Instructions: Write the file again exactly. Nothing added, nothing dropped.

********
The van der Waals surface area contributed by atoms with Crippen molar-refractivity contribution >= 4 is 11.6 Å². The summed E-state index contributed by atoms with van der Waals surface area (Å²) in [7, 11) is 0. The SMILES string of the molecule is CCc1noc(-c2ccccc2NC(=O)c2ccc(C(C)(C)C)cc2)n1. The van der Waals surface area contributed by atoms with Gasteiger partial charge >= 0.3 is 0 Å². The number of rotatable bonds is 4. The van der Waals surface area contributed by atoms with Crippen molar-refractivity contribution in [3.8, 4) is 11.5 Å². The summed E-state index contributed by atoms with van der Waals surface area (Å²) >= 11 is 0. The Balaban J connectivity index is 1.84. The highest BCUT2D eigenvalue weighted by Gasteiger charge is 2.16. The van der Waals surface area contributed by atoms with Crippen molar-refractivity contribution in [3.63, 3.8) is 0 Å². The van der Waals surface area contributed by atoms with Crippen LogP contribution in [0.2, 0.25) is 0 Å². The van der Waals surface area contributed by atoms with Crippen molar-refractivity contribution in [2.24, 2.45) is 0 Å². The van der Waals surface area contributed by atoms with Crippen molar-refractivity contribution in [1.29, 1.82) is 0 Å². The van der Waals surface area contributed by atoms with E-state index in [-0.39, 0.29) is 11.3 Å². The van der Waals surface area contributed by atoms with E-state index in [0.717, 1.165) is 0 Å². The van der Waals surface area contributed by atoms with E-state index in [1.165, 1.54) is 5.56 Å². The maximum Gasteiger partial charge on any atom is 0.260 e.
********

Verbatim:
The van der Waals surface area contributed by atoms with Crippen molar-refractivity contribution >= 4 is 11.6 Å². The summed E-state index contributed by atoms with van der Waals surface area (Å²) in [7, 11) is 0. The SMILES string of the molecule is CCc1noc(-c2ccccc2NC(=O)c2ccc(C(C)(C)C)cc2)n1. The van der Waals surface area contributed by atoms with Gasteiger partial charge >= 0.3 is 0 Å². The number of rotatable bonds is 4. The van der Waals surface area contributed by atoms with Crippen molar-refractivity contribution in [3.8, 4) is 11.5 Å². The summed E-state index contributed by atoms with van der Waals surface area (Å²) >= 11 is 0. The Balaban J connectivity index is 1.84. The highest BCUT2D eigenvalue weighted by Gasteiger charge is 2.16. The van der Waals surface area contributed by atoms with Crippen molar-refractivity contribution in [3.63, 3.8) is 0 Å². The van der Waals surface area contributed by atoms with Crippen LogP contribution in [0.2, 0.25) is 0 Å². The van der Waals surface area contributed by atoms with Crippen molar-refractivity contribution in [2.24, 2.45) is 0 Å². The van der Waals surface area contributed by atoms with Crippen molar-refractivity contribution in [1.29, 1.82) is 0 Å². The van der Waals surface area contributed by atoms with E-state index in [-0.39, 0.29) is 11.3 Å². The van der Waals surface area contributed by atoms with E-state index in [0.717, 1.165) is 0 Å². The van der Waals surface area contributed by atoms with E-state index in [1.165, 1.54) is 5.56 Å². The maximum Gasteiger partial charge on any atom is 0.260 e.